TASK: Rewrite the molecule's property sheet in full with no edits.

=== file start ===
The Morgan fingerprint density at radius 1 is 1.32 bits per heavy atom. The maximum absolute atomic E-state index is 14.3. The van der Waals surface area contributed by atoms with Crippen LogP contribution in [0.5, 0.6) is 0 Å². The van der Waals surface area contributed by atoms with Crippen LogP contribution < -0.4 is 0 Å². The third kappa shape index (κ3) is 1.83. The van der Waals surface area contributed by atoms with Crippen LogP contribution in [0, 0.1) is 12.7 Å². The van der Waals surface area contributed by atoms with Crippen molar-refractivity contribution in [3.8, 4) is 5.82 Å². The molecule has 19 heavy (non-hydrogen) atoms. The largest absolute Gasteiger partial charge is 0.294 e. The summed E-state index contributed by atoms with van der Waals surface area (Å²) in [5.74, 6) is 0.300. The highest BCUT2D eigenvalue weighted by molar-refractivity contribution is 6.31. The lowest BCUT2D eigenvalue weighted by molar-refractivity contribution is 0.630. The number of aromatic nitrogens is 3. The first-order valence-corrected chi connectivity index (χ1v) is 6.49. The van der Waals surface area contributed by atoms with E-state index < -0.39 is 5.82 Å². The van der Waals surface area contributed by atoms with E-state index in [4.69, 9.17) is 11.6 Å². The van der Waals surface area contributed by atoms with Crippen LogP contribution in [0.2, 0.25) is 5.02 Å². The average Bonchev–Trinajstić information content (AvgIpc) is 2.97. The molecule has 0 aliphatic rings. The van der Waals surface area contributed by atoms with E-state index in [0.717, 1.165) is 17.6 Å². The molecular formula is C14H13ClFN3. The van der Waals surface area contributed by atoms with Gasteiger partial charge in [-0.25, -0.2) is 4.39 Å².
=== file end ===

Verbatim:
The Morgan fingerprint density at radius 1 is 1.32 bits per heavy atom. The maximum absolute atomic E-state index is 14.3. The van der Waals surface area contributed by atoms with Crippen LogP contribution in [0.5, 0.6) is 0 Å². The van der Waals surface area contributed by atoms with Crippen LogP contribution < -0.4 is 0 Å². The third kappa shape index (κ3) is 1.83. The van der Waals surface area contributed by atoms with Crippen LogP contribution in [0, 0.1) is 12.7 Å². The van der Waals surface area contributed by atoms with Crippen molar-refractivity contribution in [3.8, 4) is 5.82 Å². The molecule has 19 heavy (non-hydrogen) atoms. The largest absolute Gasteiger partial charge is 0.294 e. The summed E-state index contributed by atoms with van der Waals surface area (Å²) in [5.74, 6) is 0.300. The highest BCUT2D eigenvalue weighted by molar-refractivity contribution is 6.31. The lowest BCUT2D eigenvalue weighted by molar-refractivity contribution is 0.630. The number of aromatic nitrogens is 3. The first-order valence-corrected chi connectivity index (χ1v) is 6.49. The van der Waals surface area contributed by atoms with E-state index < -0.39 is 5.82 Å². The van der Waals surface area contributed by atoms with E-state index in [4.69, 9.17) is 11.6 Å². The van der Waals surface area contributed by atoms with Crippen LogP contribution in [0.2, 0.25) is 5.02 Å². The average Bonchev–Trinajstić information content (AvgIpc) is 2.97. The molecule has 0 aliphatic rings. The van der Waals surface area contributed by atoms with E-state index in [0.717, 1.165) is 17.6 Å². The molecular formula is C14H13ClFN3. The van der Waals surface area contributed by atoms with Gasteiger partial charge in [-0.25, -0.2) is 4.39 Å².